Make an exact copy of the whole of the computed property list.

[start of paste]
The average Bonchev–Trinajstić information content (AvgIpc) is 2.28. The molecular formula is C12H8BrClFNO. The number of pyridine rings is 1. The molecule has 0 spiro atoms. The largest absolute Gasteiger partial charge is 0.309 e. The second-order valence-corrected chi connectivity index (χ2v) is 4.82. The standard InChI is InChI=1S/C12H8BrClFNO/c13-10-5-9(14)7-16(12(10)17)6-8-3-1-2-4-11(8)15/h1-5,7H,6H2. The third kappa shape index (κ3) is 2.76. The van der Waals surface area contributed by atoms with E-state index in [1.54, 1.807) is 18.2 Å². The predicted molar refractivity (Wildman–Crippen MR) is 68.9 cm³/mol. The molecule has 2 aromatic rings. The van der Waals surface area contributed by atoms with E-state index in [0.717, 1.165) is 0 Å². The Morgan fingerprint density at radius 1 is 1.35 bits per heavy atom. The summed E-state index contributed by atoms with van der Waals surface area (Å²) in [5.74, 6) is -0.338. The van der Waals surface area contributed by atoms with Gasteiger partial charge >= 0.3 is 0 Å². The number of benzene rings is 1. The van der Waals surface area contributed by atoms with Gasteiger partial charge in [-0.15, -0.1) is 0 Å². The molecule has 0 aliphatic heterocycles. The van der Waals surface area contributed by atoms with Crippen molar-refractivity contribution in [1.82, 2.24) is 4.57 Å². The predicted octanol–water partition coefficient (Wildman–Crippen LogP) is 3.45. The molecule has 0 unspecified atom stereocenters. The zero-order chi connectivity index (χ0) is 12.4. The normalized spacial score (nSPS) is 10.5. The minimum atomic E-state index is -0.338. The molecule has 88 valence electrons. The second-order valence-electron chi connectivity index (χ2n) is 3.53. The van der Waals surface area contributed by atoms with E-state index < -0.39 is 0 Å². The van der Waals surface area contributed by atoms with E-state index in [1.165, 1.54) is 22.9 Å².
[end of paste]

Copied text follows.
The average Bonchev–Trinajstić information content (AvgIpc) is 2.28. The molecular formula is C12H8BrClFNO. The number of pyridine rings is 1. The molecule has 0 spiro atoms. The largest absolute Gasteiger partial charge is 0.309 e. The second-order valence-corrected chi connectivity index (χ2v) is 4.82. The standard InChI is InChI=1S/C12H8BrClFNO/c13-10-5-9(14)7-16(12(10)17)6-8-3-1-2-4-11(8)15/h1-5,7H,6H2. The third kappa shape index (κ3) is 2.76. The van der Waals surface area contributed by atoms with E-state index in [1.54, 1.807) is 18.2 Å². The predicted molar refractivity (Wildman–Crippen MR) is 68.9 cm³/mol. The molecule has 2 aromatic rings. The van der Waals surface area contributed by atoms with E-state index in [0.717, 1.165) is 0 Å². The Morgan fingerprint density at radius 1 is 1.35 bits per heavy atom. The summed E-state index contributed by atoms with van der Waals surface area (Å²) in [5.74, 6) is -0.338. The van der Waals surface area contributed by atoms with Gasteiger partial charge >= 0.3 is 0 Å². The number of benzene rings is 1. The van der Waals surface area contributed by atoms with Gasteiger partial charge in [-0.15, -0.1) is 0 Å². The molecule has 0 aliphatic heterocycles. The van der Waals surface area contributed by atoms with Crippen molar-refractivity contribution in [1.82, 2.24) is 4.57 Å². The predicted octanol–water partition coefficient (Wildman–Crippen LogP) is 3.45. The molecule has 0 unspecified atom stereocenters. The zero-order chi connectivity index (χ0) is 12.4. The normalized spacial score (nSPS) is 10.5. The minimum atomic E-state index is -0.338. The molecule has 88 valence electrons. The second-order valence-electron chi connectivity index (χ2n) is 3.53. The van der Waals surface area contributed by atoms with E-state index < -0.39 is 0 Å². The van der Waals surface area contributed by atoms with E-state index in [1.165, 1.54) is 22.9 Å².